Increase your consumption of antioxidants. Antioxidants help to protect the body against oxidative damage caused by free radicals. Vitamins A, C and E are all antioxidants. Eating citrus fruits and dark leafy greens will get you a healthy dose of antioxidants.
Eat healthy fats and eliminate unhealthy fats. We already talked about trans fats, but it’s also important to cut back on how much saturated fat you eat. Saturated fat is the fat found in animal proteins. Healthy fats include monounsaturated fats like the fat found in olives, avocados, nuts, nut butters, coconuts and ghee.
Get enough Omega-3 in your diet. Omega-3 plays an important role in brain function – it’s why some people refer to fish as “brain food.” Good sources of Omega-3 include cold water fish such as salmon, mackerel and tuna. Plant sources include flaxseed oil, chia seeds, walnuts, broccoli, and pumpkin seeds.
Eat foods rich in resveratrol. Resveratrol is a flavonoid found in things like grape juice, red wine, cranberry juice, peanuts, fresh grapes, and berries.
Get some physical exercise. Physical activity improves circulation and prompts the brain to produce mood-boosting chemicals such as endorphins and serotonin. A happy brain is a healthy brain.
Make sure to get enough sleep. Nearly everyone has had the experience of not getting enough sleep and walking around feeling fuzzy the next day. It can be incredibly difficult to recall important information when you are sleep deprived. Try to get at least eight hours a night.
Give meditation a try. The ancient practice of meditation can do wonders for the brain. When you make meditation part of your daily routine, you are actually training your brain to form new neural pathways. People who meditate have a larger pre-frontal cortex, which is the part of the brain that regulates equanimity and happiness. Meditating can improve deductive reasoning, and it can reduce anxiety and depression – both of which can interfere with healthy memory function.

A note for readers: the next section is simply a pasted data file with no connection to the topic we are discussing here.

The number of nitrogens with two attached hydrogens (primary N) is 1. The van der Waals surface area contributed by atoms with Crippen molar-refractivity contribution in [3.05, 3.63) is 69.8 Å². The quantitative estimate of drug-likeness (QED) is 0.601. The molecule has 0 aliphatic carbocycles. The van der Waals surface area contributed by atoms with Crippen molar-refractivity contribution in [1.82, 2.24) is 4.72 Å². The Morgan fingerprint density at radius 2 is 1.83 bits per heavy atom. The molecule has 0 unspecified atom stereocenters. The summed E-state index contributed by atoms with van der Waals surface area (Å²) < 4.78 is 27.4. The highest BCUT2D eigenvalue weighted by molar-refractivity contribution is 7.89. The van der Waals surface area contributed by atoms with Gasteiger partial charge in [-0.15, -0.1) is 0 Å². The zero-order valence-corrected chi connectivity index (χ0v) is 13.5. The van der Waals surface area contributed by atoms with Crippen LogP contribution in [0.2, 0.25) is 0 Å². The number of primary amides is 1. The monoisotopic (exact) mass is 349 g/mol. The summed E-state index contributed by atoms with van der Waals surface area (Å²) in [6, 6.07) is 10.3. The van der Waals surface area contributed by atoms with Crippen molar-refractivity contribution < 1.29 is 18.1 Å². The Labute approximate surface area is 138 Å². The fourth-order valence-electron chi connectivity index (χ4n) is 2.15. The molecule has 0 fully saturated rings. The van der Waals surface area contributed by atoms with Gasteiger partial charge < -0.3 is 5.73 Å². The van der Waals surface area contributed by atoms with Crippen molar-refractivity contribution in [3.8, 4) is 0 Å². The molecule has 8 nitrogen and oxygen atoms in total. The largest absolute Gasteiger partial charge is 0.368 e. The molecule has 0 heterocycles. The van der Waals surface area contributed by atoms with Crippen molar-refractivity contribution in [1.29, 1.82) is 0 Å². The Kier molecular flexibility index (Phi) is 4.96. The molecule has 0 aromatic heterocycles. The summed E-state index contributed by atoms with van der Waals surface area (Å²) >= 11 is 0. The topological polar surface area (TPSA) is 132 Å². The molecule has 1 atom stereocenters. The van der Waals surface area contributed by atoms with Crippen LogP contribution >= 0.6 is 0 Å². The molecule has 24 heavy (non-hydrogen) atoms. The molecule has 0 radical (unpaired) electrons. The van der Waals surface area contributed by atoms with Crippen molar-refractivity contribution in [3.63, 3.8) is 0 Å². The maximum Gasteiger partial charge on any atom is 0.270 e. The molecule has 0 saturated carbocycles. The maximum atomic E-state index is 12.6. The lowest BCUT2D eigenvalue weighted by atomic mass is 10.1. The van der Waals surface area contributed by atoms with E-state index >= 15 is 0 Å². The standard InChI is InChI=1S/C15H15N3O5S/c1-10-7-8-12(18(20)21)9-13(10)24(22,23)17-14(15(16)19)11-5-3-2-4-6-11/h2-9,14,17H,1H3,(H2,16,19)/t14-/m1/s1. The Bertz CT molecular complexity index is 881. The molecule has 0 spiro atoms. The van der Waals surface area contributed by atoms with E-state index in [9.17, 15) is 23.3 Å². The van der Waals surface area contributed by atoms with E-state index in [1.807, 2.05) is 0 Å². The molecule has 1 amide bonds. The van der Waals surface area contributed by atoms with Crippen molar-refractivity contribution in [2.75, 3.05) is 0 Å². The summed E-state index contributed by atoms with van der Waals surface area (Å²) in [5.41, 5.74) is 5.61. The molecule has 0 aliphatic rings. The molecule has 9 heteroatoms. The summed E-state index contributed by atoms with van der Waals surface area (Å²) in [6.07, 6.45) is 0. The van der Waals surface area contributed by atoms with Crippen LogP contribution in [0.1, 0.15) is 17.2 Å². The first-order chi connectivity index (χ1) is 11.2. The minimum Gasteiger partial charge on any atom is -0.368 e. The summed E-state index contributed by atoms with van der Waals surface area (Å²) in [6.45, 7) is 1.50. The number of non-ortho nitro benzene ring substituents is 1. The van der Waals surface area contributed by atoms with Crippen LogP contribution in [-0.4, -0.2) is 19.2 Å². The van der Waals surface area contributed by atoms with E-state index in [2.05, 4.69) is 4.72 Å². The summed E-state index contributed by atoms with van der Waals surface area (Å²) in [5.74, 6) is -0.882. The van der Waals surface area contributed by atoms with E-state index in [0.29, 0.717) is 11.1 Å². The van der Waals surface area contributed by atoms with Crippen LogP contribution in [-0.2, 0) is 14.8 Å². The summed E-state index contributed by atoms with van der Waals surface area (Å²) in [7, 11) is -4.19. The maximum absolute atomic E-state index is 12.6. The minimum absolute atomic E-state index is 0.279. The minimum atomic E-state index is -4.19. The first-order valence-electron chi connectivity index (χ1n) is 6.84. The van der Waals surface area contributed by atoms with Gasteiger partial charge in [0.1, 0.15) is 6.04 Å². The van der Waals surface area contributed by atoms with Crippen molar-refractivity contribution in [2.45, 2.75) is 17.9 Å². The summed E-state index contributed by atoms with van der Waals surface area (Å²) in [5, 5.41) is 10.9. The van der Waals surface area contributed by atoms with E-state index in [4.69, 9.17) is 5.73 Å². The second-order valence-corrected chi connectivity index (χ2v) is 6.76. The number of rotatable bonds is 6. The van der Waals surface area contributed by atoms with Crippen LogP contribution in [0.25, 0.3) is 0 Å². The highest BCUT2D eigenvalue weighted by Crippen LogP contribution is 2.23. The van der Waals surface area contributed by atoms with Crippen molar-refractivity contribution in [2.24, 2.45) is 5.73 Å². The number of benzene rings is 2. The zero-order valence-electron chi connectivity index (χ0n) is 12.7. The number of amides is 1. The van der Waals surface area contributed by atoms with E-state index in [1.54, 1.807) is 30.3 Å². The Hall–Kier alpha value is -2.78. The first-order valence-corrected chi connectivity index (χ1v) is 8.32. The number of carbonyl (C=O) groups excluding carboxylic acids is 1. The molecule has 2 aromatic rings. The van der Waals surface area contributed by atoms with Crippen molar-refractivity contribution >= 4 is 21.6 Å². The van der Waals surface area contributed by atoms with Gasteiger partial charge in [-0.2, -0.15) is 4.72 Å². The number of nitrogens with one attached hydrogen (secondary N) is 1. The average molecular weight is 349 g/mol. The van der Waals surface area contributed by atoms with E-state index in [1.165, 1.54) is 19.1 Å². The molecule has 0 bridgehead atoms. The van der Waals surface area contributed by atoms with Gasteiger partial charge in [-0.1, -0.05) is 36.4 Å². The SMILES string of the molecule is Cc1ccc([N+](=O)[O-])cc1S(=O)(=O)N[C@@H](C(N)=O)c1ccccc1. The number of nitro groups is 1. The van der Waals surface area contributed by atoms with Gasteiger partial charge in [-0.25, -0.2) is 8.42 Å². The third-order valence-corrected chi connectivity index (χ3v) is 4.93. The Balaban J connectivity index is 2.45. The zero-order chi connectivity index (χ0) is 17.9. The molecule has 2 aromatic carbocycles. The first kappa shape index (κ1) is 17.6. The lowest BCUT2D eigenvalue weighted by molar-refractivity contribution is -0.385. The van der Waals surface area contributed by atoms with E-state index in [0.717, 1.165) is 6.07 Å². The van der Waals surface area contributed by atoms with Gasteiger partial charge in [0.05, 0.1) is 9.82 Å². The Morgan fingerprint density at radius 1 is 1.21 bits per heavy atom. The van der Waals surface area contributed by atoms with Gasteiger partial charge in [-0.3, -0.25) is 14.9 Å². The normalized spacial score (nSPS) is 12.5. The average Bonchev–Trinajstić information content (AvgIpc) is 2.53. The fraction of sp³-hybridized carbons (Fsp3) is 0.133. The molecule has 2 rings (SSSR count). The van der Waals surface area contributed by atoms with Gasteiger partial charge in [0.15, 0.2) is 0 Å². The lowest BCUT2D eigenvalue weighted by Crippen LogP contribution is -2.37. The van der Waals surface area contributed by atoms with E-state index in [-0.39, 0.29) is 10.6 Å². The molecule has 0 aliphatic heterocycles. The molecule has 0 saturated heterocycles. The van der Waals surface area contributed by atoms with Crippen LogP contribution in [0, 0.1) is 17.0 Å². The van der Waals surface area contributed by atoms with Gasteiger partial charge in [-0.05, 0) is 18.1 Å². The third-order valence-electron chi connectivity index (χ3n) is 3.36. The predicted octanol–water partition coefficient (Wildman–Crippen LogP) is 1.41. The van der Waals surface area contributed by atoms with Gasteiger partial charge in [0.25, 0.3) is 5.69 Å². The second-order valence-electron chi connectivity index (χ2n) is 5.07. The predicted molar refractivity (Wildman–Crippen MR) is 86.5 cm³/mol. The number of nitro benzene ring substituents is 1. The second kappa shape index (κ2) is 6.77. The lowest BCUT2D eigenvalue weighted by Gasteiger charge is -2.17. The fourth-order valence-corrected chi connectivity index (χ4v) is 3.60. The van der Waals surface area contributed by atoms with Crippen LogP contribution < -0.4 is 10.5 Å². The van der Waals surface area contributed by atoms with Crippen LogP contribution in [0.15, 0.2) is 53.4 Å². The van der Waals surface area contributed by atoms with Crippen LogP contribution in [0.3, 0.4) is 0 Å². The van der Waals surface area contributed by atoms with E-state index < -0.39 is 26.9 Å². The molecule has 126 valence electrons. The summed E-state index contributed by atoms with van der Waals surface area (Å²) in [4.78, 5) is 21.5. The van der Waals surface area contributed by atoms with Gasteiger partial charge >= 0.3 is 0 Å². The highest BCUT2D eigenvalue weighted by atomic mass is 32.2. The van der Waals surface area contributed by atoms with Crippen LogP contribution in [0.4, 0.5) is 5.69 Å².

Learn something new. As we age, we tend to get a bit set in our ways. It’s easy to fall into patterns where we don’t learn anything new – but learning is one of the best ways to keep your brain functioning well. Learning something new could mean studying a second language, learning to play an instrument or teaching yourself how to crochet or knit.
Cultivate an active social life. Meaningful interactions with other people help to keep our brains strong and healthy. Some studies have shown that people with good social lives are less likely to develop dementia. Not only that, but spending time with people you care about is fun, and laughter is great for the brain. The experience of laughing triggers a wider response in the brain than other emotional responses – and everyone loves to have a good laugh.
The most important thing when thinking about improving your memory is not to take it for granted. Memory can be trained, the same way you can train your body to ride a bicycle or figure skate. In order to keep your memory working the way you want it to, you need to give your brain the proper fuel – and the proper environment – to help it thrive.